This does not seem very fair, but as Yoda would have said, in Canadian tax “owe or not owe one does, there is no “fair””. The law is fairly clear that short of proving that one was mentally incapacitated it is very difficult to prove that there was not some form of willful blindness when sufficient warning signs were there. As the CRA continually repeats, “if it seems too good to be true, it probably is.“
However, I can understand why the taxpayers believed that they could rely on their “expert tax advisor”. In recent years there have been a number of these very aggressive schemes come through the system. In many cases they seem to spread like wildfire, particularly when fraudsters can get their hooks into a religious group. One of the taxpayers in the W5 story was a pastor of a Filipino church, and a large number of the clients seemed to be of Filipino origin. I am not saying that any particular group is susceptible to this type of thing, rather that the fraudsters like to get in with religions leaders and elders, because it makes the scheme seem all the more credible. Having a religions leader “vouch” for the scheme by participating in it just seems to add an extra patina of legitimacy that makes it easier for people in the congregation to fall prey to fraud.
For example, I had a guy phone me up the other day asking for tax advice because he had bought an investment from a senior member of his “congregation” that was certain to go to the moon. When I asked him why he was certain it would be golden (when it seemed to me to be a fairly obvious scam), he said “the guy who sold it to me is a blah blah blah blah like me. And we are like family and would never lie to another…” (I presume there is no religious group actually called “blah blah blah blah”, and if there is, no offense intended!). I think he will lose his money, and he did not want to pay for any proper advice, so, well, screw him.
Also the Federal Court of Appeal (FCA) just ruled in the Berg case that I blawged about last year. (see link) That case was a scheme based on using “non-recourse debt” to inflate charitable donation tax receipts. I would be very surprised, given the nature of the charity, if Mr. Berg had not heard about it at his place of worship… At the TCC, the scheme was held to be non-compliant, to say the least. However, the TCC went against some prior precedent, finding that rather than deny him the entirety of his charitable deduction, it would only deny the non-recourse debt portion. In effect. Mr. Berg was allowed tax credit for the $300k+ that he actually paid to the charity, but not for the $3m in deductions claimed. The FCA overturned the TCC and ruled, as it should have, that Mr. Berg gets nothing. In the FCA’s view, the amount he paid was not a gift and there was no charitable intent, but rather the cash was consideration for the inflated charitable receipt or just the cost of doing “business”.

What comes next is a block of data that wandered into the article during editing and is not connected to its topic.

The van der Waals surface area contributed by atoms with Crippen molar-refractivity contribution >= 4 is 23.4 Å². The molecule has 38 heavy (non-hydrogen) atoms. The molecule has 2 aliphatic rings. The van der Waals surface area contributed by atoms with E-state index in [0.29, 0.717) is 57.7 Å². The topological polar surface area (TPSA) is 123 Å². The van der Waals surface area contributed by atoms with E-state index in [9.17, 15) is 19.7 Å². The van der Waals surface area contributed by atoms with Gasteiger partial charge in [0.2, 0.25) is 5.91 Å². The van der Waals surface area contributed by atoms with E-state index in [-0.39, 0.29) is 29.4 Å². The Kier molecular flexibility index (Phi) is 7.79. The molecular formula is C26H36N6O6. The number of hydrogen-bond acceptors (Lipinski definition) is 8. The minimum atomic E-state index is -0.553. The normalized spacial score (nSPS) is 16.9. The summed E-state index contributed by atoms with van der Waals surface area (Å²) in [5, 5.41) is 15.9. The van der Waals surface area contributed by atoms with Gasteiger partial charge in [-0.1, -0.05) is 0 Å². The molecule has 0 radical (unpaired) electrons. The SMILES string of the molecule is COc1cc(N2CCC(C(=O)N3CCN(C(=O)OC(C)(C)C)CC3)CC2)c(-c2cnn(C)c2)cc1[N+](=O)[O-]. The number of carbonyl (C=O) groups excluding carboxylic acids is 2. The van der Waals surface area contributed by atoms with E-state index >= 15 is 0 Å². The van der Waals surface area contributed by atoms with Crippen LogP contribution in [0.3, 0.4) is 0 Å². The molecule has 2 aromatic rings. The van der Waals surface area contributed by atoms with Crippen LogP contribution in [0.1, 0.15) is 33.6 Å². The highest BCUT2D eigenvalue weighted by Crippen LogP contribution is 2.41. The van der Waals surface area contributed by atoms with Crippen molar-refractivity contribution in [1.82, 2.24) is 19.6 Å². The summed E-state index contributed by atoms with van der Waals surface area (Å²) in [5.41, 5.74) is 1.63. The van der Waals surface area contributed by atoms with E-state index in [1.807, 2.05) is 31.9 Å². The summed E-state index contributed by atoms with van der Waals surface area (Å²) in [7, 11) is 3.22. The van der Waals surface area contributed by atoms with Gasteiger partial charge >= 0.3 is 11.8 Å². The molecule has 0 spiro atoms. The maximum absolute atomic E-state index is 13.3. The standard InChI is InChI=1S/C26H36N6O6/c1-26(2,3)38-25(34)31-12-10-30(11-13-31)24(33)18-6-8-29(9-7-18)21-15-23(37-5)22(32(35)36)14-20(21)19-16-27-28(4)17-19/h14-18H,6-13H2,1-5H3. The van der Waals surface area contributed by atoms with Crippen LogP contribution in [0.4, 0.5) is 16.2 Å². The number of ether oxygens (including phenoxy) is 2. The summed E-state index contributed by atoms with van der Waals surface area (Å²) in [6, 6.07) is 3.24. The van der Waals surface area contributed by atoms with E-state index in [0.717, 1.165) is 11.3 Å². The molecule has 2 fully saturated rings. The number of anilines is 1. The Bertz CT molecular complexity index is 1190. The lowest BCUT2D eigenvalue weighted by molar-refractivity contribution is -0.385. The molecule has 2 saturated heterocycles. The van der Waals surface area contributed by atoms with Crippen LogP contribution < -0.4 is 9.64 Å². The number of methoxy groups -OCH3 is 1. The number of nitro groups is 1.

The upshot of these cases and my anecdotal comments is that just because a wonderful tax-saving scheme is being discussed by leaders/members of a religious organization, that does not make it any more legitimate. Indeed, if you hear someone talking tax in a house of worship, you should probably run away, or get a proper second opinion from someone outside the faith. Preferably someone like me who only believes what I can see in the Income Tax Act, at least when it comes to tax.
The second take away is that the CRA is applying gross negligence penalties in a more comprehensive fashion, and winning when they are challenged.